27 July 2009

Monastic Vocation - Continued

To me, I think one of the biggest indications that one has a monastic vocation is a love of the Liturgy of the Hours (aka:Divine Office, Prayer of the Church, and Breviary). If I had been more "on the ball" I think I would have realised my monastic vocation much earlier in life. I think that the Liturgy of the Hours is a wonderful way to worship our Lord. As the Psalms open up to you, you can see them on so many different levels. You may see it as King David crying out to the Lord in time of need; you may see yourself crying out to the Lord in time of need; or you may see Jesus talking to you; the same Psalm may hit you a different way. And all of these are valid ways of viewing the Psalm.

I actually did not know about the Liturgy of the Hours before I went to seminary at Oscott College. It was there that I discovered it, and there that I began to treasure this way of praying. If you are unfamiliar with the Liturgy of the Hours you might want to check to see if there is a monastery, religious community, or even parish that prays it near by. The Liturgy of the Hours can appear in numerous forms. If you do not like it at one place check another. Some communities have it in Latin - if you do not understand Latin you may not like it or you might still appreciate the beauty. The American translation is a bit dry in my opinion. I have seen "politically correct" breviaries - one can take that as they will. Also the Roman Breviary take the 150 Psalms over a 4-week period, some communities take the Psalms over two week and some in just one week.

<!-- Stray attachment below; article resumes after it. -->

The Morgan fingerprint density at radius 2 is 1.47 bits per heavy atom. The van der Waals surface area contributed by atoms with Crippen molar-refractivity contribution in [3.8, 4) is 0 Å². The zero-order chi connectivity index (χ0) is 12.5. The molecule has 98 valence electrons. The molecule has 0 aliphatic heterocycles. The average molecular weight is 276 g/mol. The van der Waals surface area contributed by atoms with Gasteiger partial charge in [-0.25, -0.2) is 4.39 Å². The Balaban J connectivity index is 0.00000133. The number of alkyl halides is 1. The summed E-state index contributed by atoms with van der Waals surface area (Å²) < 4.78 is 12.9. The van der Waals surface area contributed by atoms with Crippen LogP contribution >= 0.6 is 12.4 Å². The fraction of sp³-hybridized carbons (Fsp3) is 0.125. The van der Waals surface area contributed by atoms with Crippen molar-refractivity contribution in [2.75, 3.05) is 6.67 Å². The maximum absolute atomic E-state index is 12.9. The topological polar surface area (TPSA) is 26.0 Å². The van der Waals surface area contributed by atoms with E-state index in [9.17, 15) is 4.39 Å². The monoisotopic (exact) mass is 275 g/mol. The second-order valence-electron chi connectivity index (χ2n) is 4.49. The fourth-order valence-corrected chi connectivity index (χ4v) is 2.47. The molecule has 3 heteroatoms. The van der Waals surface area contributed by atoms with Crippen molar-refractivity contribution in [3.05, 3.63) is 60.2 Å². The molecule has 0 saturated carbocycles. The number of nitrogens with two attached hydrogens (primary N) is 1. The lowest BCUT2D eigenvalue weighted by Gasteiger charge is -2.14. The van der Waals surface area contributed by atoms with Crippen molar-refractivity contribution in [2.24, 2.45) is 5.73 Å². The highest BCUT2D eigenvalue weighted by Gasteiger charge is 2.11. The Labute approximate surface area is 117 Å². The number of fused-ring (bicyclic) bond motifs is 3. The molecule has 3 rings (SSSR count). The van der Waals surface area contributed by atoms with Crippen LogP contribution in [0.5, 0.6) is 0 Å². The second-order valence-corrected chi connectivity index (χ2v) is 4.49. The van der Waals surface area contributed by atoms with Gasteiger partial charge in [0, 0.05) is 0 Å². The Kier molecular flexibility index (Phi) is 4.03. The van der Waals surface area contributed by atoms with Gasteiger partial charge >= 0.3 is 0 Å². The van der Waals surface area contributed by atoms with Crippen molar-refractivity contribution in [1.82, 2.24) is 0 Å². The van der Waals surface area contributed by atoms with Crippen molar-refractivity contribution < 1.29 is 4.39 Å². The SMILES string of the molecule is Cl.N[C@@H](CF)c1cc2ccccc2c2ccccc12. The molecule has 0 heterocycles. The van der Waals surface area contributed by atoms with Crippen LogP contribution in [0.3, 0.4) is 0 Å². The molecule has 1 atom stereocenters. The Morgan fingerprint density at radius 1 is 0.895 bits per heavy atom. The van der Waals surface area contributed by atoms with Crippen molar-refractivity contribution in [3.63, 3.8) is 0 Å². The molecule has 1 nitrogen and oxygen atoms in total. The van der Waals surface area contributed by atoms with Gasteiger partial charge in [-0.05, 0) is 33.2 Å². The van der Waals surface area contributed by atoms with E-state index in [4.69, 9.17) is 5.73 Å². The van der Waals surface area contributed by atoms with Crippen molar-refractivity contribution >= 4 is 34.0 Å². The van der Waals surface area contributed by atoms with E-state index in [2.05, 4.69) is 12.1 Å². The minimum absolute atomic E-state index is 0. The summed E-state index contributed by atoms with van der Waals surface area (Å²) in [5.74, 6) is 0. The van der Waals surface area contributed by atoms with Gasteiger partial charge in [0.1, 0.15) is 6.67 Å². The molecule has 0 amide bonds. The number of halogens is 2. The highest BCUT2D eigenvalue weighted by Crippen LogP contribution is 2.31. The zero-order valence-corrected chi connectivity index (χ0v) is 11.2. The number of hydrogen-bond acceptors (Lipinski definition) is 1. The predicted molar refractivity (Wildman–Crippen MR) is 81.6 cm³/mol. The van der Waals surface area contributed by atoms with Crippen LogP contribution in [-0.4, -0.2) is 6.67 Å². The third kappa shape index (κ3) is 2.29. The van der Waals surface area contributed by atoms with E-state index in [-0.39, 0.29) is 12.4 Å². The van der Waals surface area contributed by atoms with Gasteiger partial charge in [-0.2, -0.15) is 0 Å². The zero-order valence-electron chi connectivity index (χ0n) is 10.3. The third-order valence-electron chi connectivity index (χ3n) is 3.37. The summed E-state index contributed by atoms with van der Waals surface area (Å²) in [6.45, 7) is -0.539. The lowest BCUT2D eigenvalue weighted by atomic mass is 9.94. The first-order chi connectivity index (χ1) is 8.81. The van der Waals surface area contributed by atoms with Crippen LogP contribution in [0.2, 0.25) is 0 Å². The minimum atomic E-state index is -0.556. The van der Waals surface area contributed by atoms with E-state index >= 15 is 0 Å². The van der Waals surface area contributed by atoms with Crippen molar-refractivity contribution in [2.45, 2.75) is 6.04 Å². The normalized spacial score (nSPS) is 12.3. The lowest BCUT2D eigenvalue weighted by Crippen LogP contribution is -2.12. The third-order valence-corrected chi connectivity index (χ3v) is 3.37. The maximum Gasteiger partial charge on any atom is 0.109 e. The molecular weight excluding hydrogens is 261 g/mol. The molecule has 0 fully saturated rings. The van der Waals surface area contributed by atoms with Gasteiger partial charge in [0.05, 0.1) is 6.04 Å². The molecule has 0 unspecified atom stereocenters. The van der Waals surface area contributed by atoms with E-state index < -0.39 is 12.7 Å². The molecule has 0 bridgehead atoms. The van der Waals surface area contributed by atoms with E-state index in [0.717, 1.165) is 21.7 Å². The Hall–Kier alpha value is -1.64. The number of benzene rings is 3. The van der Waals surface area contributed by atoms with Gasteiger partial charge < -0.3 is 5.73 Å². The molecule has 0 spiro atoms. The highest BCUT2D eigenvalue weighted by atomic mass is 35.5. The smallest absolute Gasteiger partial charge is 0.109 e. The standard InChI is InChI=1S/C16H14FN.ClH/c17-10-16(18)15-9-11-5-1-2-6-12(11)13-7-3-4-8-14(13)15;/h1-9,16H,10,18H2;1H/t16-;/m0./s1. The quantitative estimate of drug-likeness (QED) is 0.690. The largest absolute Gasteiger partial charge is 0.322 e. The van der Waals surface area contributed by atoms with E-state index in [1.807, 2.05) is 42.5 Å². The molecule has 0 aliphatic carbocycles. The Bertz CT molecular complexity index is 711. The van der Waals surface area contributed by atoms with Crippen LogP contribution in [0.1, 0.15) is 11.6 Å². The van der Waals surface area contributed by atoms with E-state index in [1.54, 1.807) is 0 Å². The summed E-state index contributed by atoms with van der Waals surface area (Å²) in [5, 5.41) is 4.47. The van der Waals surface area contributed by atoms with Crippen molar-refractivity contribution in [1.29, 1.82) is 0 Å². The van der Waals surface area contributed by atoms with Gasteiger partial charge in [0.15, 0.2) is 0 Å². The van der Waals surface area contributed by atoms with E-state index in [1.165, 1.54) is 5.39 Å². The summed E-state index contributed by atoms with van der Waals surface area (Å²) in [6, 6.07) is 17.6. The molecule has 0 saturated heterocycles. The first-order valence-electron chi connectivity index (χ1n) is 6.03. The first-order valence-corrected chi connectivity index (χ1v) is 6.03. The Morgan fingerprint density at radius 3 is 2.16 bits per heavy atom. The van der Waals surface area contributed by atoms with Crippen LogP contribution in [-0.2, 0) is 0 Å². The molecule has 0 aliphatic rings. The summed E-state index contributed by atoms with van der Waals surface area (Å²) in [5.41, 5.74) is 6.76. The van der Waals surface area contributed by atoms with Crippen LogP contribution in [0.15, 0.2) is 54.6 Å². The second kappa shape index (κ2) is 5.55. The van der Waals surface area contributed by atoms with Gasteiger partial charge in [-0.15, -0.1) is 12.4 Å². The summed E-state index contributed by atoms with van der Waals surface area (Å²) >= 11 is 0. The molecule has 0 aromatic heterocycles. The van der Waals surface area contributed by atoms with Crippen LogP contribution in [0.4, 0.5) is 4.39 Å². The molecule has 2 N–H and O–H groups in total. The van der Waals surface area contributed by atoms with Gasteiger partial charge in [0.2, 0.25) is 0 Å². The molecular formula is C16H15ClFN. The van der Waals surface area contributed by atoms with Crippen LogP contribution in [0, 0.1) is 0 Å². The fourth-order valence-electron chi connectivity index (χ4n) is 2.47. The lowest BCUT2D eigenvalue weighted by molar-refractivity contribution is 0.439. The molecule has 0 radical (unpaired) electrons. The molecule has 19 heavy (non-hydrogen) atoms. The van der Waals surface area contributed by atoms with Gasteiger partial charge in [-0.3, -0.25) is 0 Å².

What ever your vocation is, this way of prayer is open to all Christians: married, single, younger, older, priest, lay-person - Everyone. But if you are looking to celebrate the complete Liturgy of the Hours everyday, you may just be called to a monastery.

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